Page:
John Conyers Jr., Thomas Massie, Ro Khanna, Walter Jones, Barbara Lee, James P. McGovern, Mark Pocan, Ted Lieu

Members of Congress

The No Unconstitutional Strike Against North Korea Act

Whereas the President is currently prohibited from initiating a war or launching a first strike without Congressional approval under the U.S. Constitution and U.S. law;

Whereas the Constitution in Article I, Section 8, grants Congress the sole power to declare war;

Whereas George Washington wrote that “The constitution vests the power of declaring war in Congress; therefore no offensive expedition of importance can be undertaken until after they shall have deliberated upon the subject and authorized such a measure.”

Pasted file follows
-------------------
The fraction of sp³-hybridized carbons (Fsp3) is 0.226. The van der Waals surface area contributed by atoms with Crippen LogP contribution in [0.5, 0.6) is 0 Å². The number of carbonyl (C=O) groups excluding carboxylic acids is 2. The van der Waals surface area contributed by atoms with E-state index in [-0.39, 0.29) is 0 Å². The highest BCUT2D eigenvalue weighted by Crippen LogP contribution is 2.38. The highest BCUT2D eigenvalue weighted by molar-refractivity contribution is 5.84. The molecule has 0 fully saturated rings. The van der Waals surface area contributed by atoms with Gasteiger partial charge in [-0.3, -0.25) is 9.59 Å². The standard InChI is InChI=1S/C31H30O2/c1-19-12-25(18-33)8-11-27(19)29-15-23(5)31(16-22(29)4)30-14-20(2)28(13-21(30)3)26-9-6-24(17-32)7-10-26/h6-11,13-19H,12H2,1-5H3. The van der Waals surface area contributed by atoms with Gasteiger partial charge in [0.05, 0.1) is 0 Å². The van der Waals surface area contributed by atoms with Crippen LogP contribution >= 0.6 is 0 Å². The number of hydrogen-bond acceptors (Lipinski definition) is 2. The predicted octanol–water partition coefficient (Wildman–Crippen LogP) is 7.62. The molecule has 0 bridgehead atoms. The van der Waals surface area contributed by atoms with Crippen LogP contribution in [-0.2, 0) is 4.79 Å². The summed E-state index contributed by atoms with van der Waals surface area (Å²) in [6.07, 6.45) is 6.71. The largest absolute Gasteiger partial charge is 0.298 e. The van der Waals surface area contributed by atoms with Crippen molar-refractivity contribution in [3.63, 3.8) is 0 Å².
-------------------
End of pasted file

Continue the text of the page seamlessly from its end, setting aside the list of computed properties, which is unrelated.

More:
[From George Washington to William Moultrie, 28 August 1793]

Whereas Alexander Hamilton wrote that “’The Congress shall have the power to declare war’; the plain meaning of which is, that it is the peculiar and exclusive duty of Congress, when the nation is at peace, to change that state into a state of war.” [Hamilton
Papers, Examination Number I, 17 December 1801]

Whereas James Madison wrote that “The power to declare war, including the power of judging the causes of war, is fully and exclusively vested in the legislature … the executive has no right, in any case, to decide the question, whether there is or is not
cause for declaring war.” [Madison Papers, Helvidius, Number 4, 14 September 1793]

Whereas section 2(c) of the War Powers Resolution (Public Law 93–148; 50 U.S.C. 1541) states, “the constitutional powers of the President as Commander-in-Chief to introduce United
States Armed Forces into hostilities, or into situations where imminent involvement in hostilities is clearly indicated by the circumstances, are exercised only pursuant to (1) a declaration of war, (2) specific statutory authorization, or (3) a national emergency